Hand-knitted pieces have always been ahead of the sustainability curve, and as crocheting, knitting, and other DIY crafts have become more popular, knitters are leading the conversation around lower-impact dyes and the positive attributes of natural and organic materials. Wool and alpaca are strong, long-lasting, warm (even when wet) and breathe well. Cottons are soft and breathable. But just because they are natural doesn’t necessarily mean these materials are green.
The process by which lanolin (the natural fat that coats sheep wool) is removed is a toxic one that uses tremendous quantities of fresh water—and the chemical dyes used to turn cream-colored wool black, brown, navy or red carry their own toxic consequences. And plenty of animal advocates have detailed the sometimes horrific procedure by which sheep are sheared. But there are ways to responsibly and humanely raise sheep for wool and process and dye it without being so hard on the earth. And there are organic cottons and other great non-wool knits for those who would rather keep animals out of their closets.
Below, some warm winter wear that keeps it green.• Eileen Fisher’s Eco Collection has been growing each season. The winter line features plenty of cozy, work-ready knit sweaters, cardigans and tunics in organic cotton and cotton-cashmere mixes, some of which are un-dyed (reducing energy and water costs). A ribbed alpaca notch collar coat is a warm shade of latte, and another double-layered knit jacket is made from recycled cotton. And this brand is all about timeless style, with pieces that will wear well for years to come.
• Ambika Conroy, the designer behind the Ambika line, makes angora earmuffs, legwarmers, scarves, vests and hats from fur that she collects from her own menagerie of bunnies which she raises on an upstate New York farm. A dedicated animal lover, Conroy first raised rabbits as pets, then began collecting fur which was naturally shed or needed to be trimmed. From there she began her eponymous line, with winter accessories that are as soft as angora gets, but also incredibly strong.
• Keeping feet warm in winter is key to cold-weather happiness, and a slew of companies make organic wool socks. REI, Fox River, Patagonia, and Keen make striped, patterned and solid socks for men, women and kids designed specifically for outdoor sports and typically lined for non-itchiness. If you’re looking for chunky, warm, traditional wool socks, The Lilac Hill Farm uses wool from home-raised sheep and alpaca for their handmade socks, and Who Framed Teddy features organic hand-knit socks for tiny toes.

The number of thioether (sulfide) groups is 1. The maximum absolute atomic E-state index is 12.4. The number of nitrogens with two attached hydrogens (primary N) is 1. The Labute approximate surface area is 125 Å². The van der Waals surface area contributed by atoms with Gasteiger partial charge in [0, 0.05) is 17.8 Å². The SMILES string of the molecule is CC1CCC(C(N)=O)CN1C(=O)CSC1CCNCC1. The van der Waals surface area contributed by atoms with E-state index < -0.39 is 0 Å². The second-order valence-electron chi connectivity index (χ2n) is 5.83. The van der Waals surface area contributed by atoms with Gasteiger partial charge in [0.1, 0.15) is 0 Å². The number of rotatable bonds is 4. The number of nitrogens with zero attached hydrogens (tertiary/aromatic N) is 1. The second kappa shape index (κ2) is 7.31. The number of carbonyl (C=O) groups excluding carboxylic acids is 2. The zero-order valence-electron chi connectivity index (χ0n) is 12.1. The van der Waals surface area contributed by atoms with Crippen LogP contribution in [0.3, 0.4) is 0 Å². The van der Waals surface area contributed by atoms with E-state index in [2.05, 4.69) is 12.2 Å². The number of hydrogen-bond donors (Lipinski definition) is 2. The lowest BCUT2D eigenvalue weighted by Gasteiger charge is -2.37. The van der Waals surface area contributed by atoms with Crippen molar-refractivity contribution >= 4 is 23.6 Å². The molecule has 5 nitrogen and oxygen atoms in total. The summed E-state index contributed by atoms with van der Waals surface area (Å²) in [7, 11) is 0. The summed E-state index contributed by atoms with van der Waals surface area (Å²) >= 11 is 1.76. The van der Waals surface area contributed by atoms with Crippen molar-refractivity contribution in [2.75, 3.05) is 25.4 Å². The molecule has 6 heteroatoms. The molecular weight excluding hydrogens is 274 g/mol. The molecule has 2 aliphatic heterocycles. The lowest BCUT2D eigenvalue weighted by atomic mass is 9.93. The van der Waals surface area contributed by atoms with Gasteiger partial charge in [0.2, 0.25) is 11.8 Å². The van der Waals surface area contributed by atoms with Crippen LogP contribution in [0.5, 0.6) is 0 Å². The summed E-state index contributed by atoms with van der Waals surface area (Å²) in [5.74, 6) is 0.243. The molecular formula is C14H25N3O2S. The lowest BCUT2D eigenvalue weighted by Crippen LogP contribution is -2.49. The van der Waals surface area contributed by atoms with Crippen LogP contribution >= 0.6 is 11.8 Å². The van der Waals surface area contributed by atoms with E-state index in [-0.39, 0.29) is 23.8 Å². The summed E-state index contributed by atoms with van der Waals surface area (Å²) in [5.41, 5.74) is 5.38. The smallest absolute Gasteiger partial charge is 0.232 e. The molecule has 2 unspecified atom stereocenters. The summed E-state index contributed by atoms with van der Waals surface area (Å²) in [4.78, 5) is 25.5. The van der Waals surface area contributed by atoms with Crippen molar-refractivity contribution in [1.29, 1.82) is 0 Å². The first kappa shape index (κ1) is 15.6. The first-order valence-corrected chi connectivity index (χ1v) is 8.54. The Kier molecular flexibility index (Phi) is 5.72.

• Stewart + Brown has specialized in sustainable knits since 2002, and the label has perfected drape, stretch-ability and layering in their winter collection, which includes a fair trade-grown, -made and -knit Mongolian cashmere scarf that doubles as a hood and a thick and chunky yak-knit sweater coat. A classic hemp tunic and organic cotton knits round out the collection.
• Lutz & Patmos specialize in creating sweaters that are as delectably soft as they are classic. Their knits are fairly made in Uruguay of wool from alpaca and sheep that graze on native, chemical-free grasses. Heavy metal-free dyes and a technological, rather than chemical, process is employed to comb fibers, and yarn is knit near where it’s spun to cut fuel use and costs. Their lower-priced, more youthfully styled Leroy & Perry line adheres to many of the same sourcing principles. Think short-sleeved, striped ponchos and diap-hanous V-neck sweaters that pair perfectly with jeans.
• Hessnatur’s designers love to create new shapes with knitted fabrics in classic shapes and colors. Committed to planet-friendly practices, standout pieces include Eviana Hartman’s fingerless gloves, ear-flap hat and infinity scarf made from low-impact (and un-dyed) alpaca; an everyday organic wool short coat; and an organic cotton and linen fisherman’s sweater. And designer Clodagh’s yak wool dress is un-dyed, figure-flattering and incredibly warm for those long, cold nights ahead.